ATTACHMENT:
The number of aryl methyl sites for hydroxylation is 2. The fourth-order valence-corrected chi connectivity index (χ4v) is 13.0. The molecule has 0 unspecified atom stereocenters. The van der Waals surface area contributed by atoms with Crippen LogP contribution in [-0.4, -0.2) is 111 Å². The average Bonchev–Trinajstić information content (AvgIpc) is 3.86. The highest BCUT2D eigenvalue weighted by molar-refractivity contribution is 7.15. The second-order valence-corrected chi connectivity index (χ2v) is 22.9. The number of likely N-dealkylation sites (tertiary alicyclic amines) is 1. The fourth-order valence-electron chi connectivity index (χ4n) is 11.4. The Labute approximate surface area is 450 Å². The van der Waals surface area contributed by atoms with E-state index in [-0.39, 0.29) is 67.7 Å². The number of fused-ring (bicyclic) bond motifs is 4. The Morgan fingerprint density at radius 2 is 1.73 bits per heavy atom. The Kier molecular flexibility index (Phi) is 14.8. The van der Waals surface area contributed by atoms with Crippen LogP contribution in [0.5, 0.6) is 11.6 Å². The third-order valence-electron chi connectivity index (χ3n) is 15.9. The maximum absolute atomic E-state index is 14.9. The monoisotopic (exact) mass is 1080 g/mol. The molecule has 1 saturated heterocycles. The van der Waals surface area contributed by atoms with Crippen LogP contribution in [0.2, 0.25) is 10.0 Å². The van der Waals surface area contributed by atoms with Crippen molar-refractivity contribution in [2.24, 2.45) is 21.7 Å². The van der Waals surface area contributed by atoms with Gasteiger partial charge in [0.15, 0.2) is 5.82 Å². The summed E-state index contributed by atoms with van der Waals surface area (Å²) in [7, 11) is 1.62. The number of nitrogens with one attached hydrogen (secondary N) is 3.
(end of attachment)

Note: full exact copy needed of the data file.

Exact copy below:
The number of aryl methyl sites for hydroxylation is 2. The fourth-order valence-corrected chi connectivity index (χ4v) is 13.0. The molecule has 0 unspecified atom stereocenters. The van der Waals surface area contributed by atoms with Crippen LogP contribution in [-0.4, -0.2) is 111 Å². The average Bonchev–Trinajstić information content (AvgIpc) is 3.86. The highest BCUT2D eigenvalue weighted by molar-refractivity contribution is 7.15. The second-order valence-corrected chi connectivity index (χ2v) is 22.9. The number of likely N-dealkylation sites (tertiary alicyclic amines) is 1. The fourth-order valence-electron chi connectivity index (χ4n) is 11.4. The Labute approximate surface area is 450 Å². The van der Waals surface area contributed by atoms with E-state index in [-0.39, 0.29) is 67.7 Å². The number of fused-ring (bicyclic) bond motifs is 4. The Morgan fingerprint density at radius 2 is 1.73 bits per heavy atom. The Kier molecular flexibility index (Phi) is 14.8. The van der Waals surface area contributed by atoms with Crippen LogP contribution in [0.5, 0.6) is 11.6 Å². The third-order valence-electron chi connectivity index (χ3n) is 15.9. The maximum absolute atomic E-state index is 14.9. The monoisotopic (exact) mass is 1080 g/mol. The molecule has 1 saturated heterocycles. The van der Waals surface area contributed by atoms with Crippen LogP contribution in [0.2, 0.25) is 10.0 Å². The van der Waals surface area contributed by atoms with Crippen molar-refractivity contribution in [2.24, 2.45) is 21.7 Å². The van der Waals surface area contributed by atoms with Gasteiger partial charge in [0.15, 0.2) is 5.82 Å². The summed E-state index contributed by atoms with van der Waals surface area (Å²) in [7, 11) is 1.62. The number of nitrogens with one attached hydrogen (secondary N) is 3.